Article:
Features | Written by Martin Unsworth 06/12/2021

Barbara Crampton | SACRIFICE

Horror legend Barbara Crampton needs no introduction to STARBURST readers, and we jumped at the chance of catching up with her ahead of the UK TV premiere of the film Sacrifice, which debuts on Horror Channel this December. We quizzed Barbara on Lovecraft, Norway, and being a producer…

STARBURST: What drew you to Sacrifice?

Barbara Crampton: I first got an email from Sean Knopp, who's one of the producers. He and I worked on Replace [2017]. I feel like, in the independent horror scene, you tend to work on movies with your friends a lot, so he reached out to me and said, “We're doing this movie. We don't have all the financing yet, we'll probably do it in a year or so. Would you be interested in reading it as we have a part in mind for you?” I said, Yes, I'll read it. He said it was kind of Lovecraftian, although it wasn't really based on any particular story from H.P. and it's a little bit of a pagan horror story. So I read it and I thought my part was great and really thought the story was interesting and I didn't know at the time that we were going to be shooting in Norway. When they finally did get the financing together and said, “Oh, we're gonna shoot this Norway”. I was like, I'm totally in. send me the plane ticket, I'm there! It really started because of my relationship with Sean and my friendship with him. And he's moved into producing as well as myself. I've moved into producing and acting and so I always want to look at things that my friends are working on. That's how it all began.

And what was it like shooting in Norway?

Ah, it was pretty amazing. I'd never been to Norway, it's gorgeous. You don't know where the water begins and the land starts, because there are all these different fjords and there are bodies of water with these mountainous landmasses that are seemingly growing out of the water. And then on top of the mountains, there's water that's coming down the side of them and filling up the fjords and it's really incredible, really beautiful. There are a few dotted little towns where we were, but no real major, big, big cities, and it’s so full of nature and I think it was a perfect spot for a movie like this.


As you said, it touches on the pagan as well, are you a fan of folk horror?

Yeah, I like folk horror; The Wicker Man is one of my favourite movies of all time and Midsommar came out a couple of years ago, which was another riff on folk horror. I think in times of strife and uncertainty, folk horror is really big, because you're trying to make sense of your world and understand it and it's hard to understand what's going on in society, especially today. There's a lot of anger and frustration in the world right now, more so than ever before, also because of the pandemic. Movies like this grapple with the human condition and try to find your place in the world. I think folklores are making a comeback. People take solace in the journeys that they see on screen while trying to understand life and the human condition.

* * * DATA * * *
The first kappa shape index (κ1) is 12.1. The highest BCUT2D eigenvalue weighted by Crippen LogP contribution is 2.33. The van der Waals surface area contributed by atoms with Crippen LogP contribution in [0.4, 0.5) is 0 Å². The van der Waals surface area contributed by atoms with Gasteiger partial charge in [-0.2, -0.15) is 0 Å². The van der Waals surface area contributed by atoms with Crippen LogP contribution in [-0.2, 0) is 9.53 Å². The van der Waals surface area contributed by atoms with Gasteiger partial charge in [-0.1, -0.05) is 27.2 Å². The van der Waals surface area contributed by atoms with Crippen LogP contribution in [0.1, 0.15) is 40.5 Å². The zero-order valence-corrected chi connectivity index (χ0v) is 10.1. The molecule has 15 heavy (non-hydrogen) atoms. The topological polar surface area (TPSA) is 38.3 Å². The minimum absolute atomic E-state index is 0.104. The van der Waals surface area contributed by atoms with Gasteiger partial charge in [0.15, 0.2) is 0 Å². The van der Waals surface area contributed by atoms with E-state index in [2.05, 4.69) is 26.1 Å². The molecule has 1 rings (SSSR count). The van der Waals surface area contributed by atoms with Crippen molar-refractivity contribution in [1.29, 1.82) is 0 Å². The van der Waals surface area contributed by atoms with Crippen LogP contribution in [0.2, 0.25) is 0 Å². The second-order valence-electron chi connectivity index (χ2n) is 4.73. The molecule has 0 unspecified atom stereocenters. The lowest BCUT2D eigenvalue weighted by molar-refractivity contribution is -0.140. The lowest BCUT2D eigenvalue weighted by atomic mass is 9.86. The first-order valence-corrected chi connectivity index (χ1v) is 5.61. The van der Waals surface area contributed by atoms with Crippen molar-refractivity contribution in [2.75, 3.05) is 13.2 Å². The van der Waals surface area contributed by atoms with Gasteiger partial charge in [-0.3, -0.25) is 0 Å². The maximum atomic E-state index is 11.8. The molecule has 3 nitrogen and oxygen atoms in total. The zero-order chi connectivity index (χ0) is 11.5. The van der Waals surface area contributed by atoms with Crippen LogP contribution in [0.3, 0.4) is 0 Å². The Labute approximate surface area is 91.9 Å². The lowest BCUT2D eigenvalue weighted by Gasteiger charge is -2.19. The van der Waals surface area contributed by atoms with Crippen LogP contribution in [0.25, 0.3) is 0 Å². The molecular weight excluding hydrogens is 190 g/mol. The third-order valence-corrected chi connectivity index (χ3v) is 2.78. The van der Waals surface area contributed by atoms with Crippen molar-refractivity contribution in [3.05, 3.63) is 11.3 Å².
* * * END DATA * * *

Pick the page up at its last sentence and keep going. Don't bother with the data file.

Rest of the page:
What were Tor Mian and Andy Collier like to work for as directors?

They're so funny together. They both have a great sense of humour. And there's a lot in the script even though things that happen are horrible. They worked really well together. Andy was more on the camera side of things, he was our DP and Tor was working with the actors more but after we would shoot a scene, they would both confer: “What did you think of that, Andy?” “I thought it was good too”. “That was pretty good, but maybe we should try this or maybe we should try that”. They’d confer and then say, “Okay, let's do one more take”. They got along great together and were of the same mind and kept us all laughing, so we had a very good time together.

How did you approach your part since you've essentially got two roles in this in the film?

Well, in the first part of the movie I'm working under pretence trying to find out some more information and being sort of the Constable of the town. But is that really who I am? Not really. I don't want to give things away but because there'll be people that haven't seen the movie, but I'm the head of something and I think for my character, I had to be steeped very much in the society of the community of where we were, and who we are. We shot the movie in Norway, so for me, I felt like I had to be the most Norwegian of anybody there. I hired a Norwegian language teacher, she was an instructor at the Scandinavian School of San Francisco and she came over to my house for about eight weeks, once a week. And we would work on the dialogue a little bit and we talked about Norway a lot. I said that I want to have a really thick Norwegian accent, I want to be more Norwegian than anybody because I'm the head of the whole thing. I actually use some accent on certain words that an old-timer would use. That was important to me, to hold on to the traditions of our community and where we were and just be really steeped in this society, as unforgiving as our society was to everyone else that comes in contact with us, and people from the island and Ludovic [Hughes] and Sophie [Stevens], the two actors who played the two main parts, to welcome them to the community but also showcase the difference in who we were on the island to who they were coming from the outside.

As you mentioned earlier, this film has a Lovecraftian element. Do you feel you get offered a lot of the Lovecraft type films because of your past history?